You gave the Indian River jack a perfect score, including two points in deployment for a nail nick – a two-handed deployment method. On your review of the Pingo, you said that “two hand opening is not a quaint throwback or a reasonable compromise,” while also acknowledging that it was at least possible to open the Pingo one-handed (I can do so on mine as well, albeit awkwardly.) In addition, the section of the blade left exposed by the handle while closed is actually easier and more mindless to grab and pinch-pull open than fussing with a nail-nick. I actually open my IRJ the same way, but the narrower section of blade makes it prone to slipping if my hands are wet and I don’t take my time.

    So, why does the Indian River Jack merit a score of 2 in deployment, while the Pingo, which arguably has a better two-handed deployment, gets slammed with a 0? Because it’s a “traditional” knife. While that’s not a brand, it’s the same concept – the knife has a “story” and you’re expected to accept sub-par performance because of it.

    I should probably note that I own several traditionals, including an Indian River Jack, and I enjoy them, but in terms of actual practicality and use, the design restriction of a nail-nick is a clear disadvantage. While the modern market could still stand to borrow a bit more of their design in terms of slicing ability, two-handed opening should probably be left to knives aiming for more universal legality.

    1. The nail knick decision is one that I came to over time. The reality is that traditional knives are a different form than modern knives. I think of them like wood case pencils compared to mechanical pencils. I don't think one is inferior to the other, they a just different. On the IRJ, a nail knick is the right opener. It would be a wider and different knife if it were a thumb stud, flipper, or hole.

      The Pingo, however, is a modern knife. It is also a knife with a design limitation placed on it by legal issues. It SHOULD have a thumb stud, but doesn't.

      Finally, I could never whip out the Pingo, no matter how much I tried. It was always slow as molasses.

    2. I disagree with the notion that a nail-nick on a traditional is somehow better than a nail-nick on a modern knife. Both types of knives are categorized and scored the same; it cheapens the idea of a scored system if you assess the exact same mechanism differently on different knives simply because one is a "traditional."(I know the Pingo doesn't have a nail nick, but you've docked points on other modern knives for having one.) While a nail-nick may have been the only viable option, I would argue that that is indicative of the knife's design being flawed as a whole, by constricting deployment options to an inferior one. It would have been a different knife, but I believe it would have been a functionally better one.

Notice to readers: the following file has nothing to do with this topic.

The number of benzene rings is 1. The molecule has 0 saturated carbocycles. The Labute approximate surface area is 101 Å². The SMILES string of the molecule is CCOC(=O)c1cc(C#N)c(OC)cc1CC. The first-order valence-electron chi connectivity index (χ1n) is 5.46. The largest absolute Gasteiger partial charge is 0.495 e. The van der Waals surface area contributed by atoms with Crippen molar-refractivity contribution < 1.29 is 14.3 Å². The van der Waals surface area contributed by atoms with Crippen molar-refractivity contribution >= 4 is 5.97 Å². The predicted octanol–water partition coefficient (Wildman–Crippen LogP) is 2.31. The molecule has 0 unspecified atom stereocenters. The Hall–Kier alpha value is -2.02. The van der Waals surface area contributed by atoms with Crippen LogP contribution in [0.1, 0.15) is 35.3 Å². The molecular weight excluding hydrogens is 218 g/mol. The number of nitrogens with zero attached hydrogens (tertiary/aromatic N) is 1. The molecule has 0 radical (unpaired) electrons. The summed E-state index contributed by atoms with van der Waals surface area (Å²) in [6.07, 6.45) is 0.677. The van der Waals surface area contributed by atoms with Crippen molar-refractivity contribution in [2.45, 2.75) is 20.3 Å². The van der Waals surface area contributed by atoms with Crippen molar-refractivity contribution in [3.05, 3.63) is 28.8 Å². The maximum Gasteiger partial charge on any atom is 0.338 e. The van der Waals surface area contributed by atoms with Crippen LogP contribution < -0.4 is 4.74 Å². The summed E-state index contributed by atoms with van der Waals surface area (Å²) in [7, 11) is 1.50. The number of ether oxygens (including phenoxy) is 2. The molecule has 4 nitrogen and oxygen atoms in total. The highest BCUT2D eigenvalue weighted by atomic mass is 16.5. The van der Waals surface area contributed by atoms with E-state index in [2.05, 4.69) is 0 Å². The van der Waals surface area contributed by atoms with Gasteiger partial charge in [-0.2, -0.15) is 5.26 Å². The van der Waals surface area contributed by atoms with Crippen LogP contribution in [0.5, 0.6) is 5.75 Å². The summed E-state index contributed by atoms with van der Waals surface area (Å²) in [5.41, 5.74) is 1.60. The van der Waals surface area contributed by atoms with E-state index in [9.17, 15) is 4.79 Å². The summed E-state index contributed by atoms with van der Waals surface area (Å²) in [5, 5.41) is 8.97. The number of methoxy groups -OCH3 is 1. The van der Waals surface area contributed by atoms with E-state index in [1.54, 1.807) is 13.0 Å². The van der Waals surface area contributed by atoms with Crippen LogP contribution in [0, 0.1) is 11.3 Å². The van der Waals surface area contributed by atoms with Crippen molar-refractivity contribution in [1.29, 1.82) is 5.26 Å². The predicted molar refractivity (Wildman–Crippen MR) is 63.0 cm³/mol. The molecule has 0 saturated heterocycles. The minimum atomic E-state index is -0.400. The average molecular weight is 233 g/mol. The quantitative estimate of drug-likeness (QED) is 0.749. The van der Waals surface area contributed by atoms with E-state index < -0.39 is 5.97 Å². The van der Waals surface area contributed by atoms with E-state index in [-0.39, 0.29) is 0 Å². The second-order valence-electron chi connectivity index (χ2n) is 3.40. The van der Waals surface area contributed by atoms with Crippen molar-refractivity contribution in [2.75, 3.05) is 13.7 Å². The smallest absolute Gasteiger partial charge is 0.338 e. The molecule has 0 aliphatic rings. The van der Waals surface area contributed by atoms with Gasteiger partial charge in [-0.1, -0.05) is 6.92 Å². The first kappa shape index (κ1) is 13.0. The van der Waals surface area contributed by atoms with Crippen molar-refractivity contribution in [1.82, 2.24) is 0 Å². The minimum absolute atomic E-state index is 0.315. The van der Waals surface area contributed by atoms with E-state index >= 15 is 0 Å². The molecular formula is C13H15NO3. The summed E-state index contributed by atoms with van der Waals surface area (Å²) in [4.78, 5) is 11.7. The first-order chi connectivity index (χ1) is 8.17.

A good example of this is the Urban Trapper. It takes the slim form factor and slicing capabilities of a traditional knife, but the does away with the slipjoint and nail-nick and replaces it with a flipper and frame/liner lock, as well as adding a clip. I would argue that the term "traditional knife" has no real meaning other than set of design choices - some good, some bad. Evaluating those design elements differently because they happen to fall into a certain "image" seems to be the exact thing you're speaking out against here.

      Regarding opening the Pingo, I could pinch the blade and flick the handle downwards - certainly not great, but technically workable. I've since put one of those attachable thumbstuds on it, and it's better for the change.

  2. I still don't "get" the allure of "custom" knives. Not just because most of them are not made bespoke to your preferences, they're just small batch manufacturing. I personally DNGAF if the product is made completely by machines. Nor does it matter to me if its all hand made, from the point that the maker himself digs up the metal ore from a mine in the center of the earth, forged the steel and quenched it in unicorn tears on the surface of the moon, and has a blessing placed on it from an ayahuasca shaman. What does it do and how much does it cost?

    In my opinion there are no tangible benefit above the $200-$250 range. Ferrum Forge knives look very interesting to me, but I'll never pay their asking price for one. Does it have two or three times the utility of a Kizer Gemini? I doubt it. But I like the looks of it better.

    What I'm trying to say, is: Death To Mystical Thinking. No product is better or worse because it was made by this human or that machine. All that matters is how well does it perform and how much it costs to do it. So I guess I'm ultimately agreeing with you, Tony. :-)